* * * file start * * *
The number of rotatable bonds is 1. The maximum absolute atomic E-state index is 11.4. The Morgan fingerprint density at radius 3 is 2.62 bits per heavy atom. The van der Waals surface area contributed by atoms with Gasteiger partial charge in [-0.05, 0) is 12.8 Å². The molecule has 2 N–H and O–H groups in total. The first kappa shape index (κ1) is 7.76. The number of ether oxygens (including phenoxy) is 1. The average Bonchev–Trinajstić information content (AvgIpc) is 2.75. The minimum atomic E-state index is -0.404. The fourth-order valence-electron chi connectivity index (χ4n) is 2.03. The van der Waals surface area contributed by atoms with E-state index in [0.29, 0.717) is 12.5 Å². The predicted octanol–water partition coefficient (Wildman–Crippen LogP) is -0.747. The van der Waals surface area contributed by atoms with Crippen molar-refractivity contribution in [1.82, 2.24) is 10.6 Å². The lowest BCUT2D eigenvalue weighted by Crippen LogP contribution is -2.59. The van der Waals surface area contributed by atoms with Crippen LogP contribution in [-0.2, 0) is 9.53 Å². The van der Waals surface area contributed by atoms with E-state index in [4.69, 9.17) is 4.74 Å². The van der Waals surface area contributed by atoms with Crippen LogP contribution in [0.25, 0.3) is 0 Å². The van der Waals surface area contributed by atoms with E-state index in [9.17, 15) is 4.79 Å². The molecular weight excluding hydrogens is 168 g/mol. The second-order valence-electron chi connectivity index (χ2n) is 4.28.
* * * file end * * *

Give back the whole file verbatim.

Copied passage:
The number of rotatable bonds is 1. The maximum absolute atomic E-state index is 11.4. The Morgan fingerprint density at radius 3 is 2.62 bits per heavy atom. The van der Waals surface area contributed by atoms with Gasteiger partial charge in [-0.05, 0) is 12.8 Å². The molecule has 2 N–H and O–H groups in total. The first kappa shape index (κ1) is 7.76. The number of ether oxygens (including phenoxy) is 1. The average Bonchev–Trinajstić information content (AvgIpc) is 2.75. The minimum atomic E-state index is -0.404. The fourth-order valence-electron chi connectivity index (χ4n) is 2.03. The van der Waals surface area contributed by atoms with E-state index in [0.29, 0.717) is 12.5 Å². The predicted octanol–water partition coefficient (Wildman–Crippen LogP) is -0.747. The van der Waals surface area contributed by atoms with Crippen molar-refractivity contribution in [1.82, 2.24) is 10.6 Å². The lowest BCUT2D eigenvalue weighted by Crippen LogP contribution is -2.59. The van der Waals surface area contributed by atoms with Crippen LogP contribution in [-0.2, 0) is 9.53 Å². The van der Waals surface area contributed by atoms with E-state index in [4.69, 9.17) is 4.74 Å². The van der Waals surface area contributed by atoms with Crippen LogP contribution in [0.25, 0.3) is 0 Å². The van der Waals surface area contributed by atoms with E-state index in [9.17, 15) is 4.79 Å². The molecular weight excluding hydrogens is 168 g/mol. The second-order valence-electron chi connectivity index (χ2n) is 4.28.